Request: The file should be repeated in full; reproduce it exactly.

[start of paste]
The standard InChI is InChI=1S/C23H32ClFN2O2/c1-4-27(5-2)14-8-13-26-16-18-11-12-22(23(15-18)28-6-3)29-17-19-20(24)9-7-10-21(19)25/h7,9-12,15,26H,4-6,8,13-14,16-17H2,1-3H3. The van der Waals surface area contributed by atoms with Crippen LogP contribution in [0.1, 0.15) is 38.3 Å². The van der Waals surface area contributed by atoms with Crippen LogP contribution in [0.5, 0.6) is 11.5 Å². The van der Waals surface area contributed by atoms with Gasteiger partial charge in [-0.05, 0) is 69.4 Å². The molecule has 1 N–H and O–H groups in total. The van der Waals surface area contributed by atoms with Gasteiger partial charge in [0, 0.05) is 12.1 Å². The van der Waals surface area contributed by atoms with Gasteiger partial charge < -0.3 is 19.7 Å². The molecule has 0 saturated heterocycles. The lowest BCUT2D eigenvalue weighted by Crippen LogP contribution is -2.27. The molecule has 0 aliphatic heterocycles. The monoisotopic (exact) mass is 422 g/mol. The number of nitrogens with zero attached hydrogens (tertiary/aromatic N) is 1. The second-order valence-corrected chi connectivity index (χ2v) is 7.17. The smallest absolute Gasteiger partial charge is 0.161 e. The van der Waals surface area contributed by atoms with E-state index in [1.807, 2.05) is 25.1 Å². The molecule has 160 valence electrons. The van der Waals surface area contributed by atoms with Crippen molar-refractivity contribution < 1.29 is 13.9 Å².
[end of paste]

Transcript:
The standard InChI is InChI=1S/C23H32ClFN2O2/c1-4-27(5-2)14-8-13-26-16-18-11-12-22(23(15-18)28-6-3)29-17-19-20(24)9-7-10-21(19)25/h7,9-12,15,26H,4-6,8,13-14,16-17H2,1-3H3. The van der Waals surface area contributed by atoms with Crippen LogP contribution in [0.1, 0.15) is 38.3 Å². The van der Waals surface area contributed by atoms with Crippen LogP contribution in [0.5, 0.6) is 11.5 Å². The van der Waals surface area contributed by atoms with Gasteiger partial charge in [-0.05, 0) is 69.4 Å². The molecule has 1 N–H and O–H groups in total. The van der Waals surface area contributed by atoms with Gasteiger partial charge in [0, 0.05) is 12.1 Å². The van der Waals surface area contributed by atoms with Gasteiger partial charge < -0.3 is 19.7 Å². The molecule has 0 saturated heterocycles. The lowest BCUT2D eigenvalue weighted by Crippen LogP contribution is -2.27. The molecule has 0 aliphatic heterocycles. The monoisotopic (exact) mass is 422 g/mol. The number of nitrogens with zero attached hydrogens (tertiary/aromatic N) is 1. The second-order valence-corrected chi connectivity index (χ2v) is 7.17. The smallest absolute Gasteiger partial charge is 0.161 e. The van der Waals surface area contributed by atoms with E-state index in [1.807, 2.05) is 25.1 Å². The molecule has 160 valence electrons. The van der Waals surface area contributed by atoms with Crippen molar-refractivity contribution < 1.29 is 13.9 Å².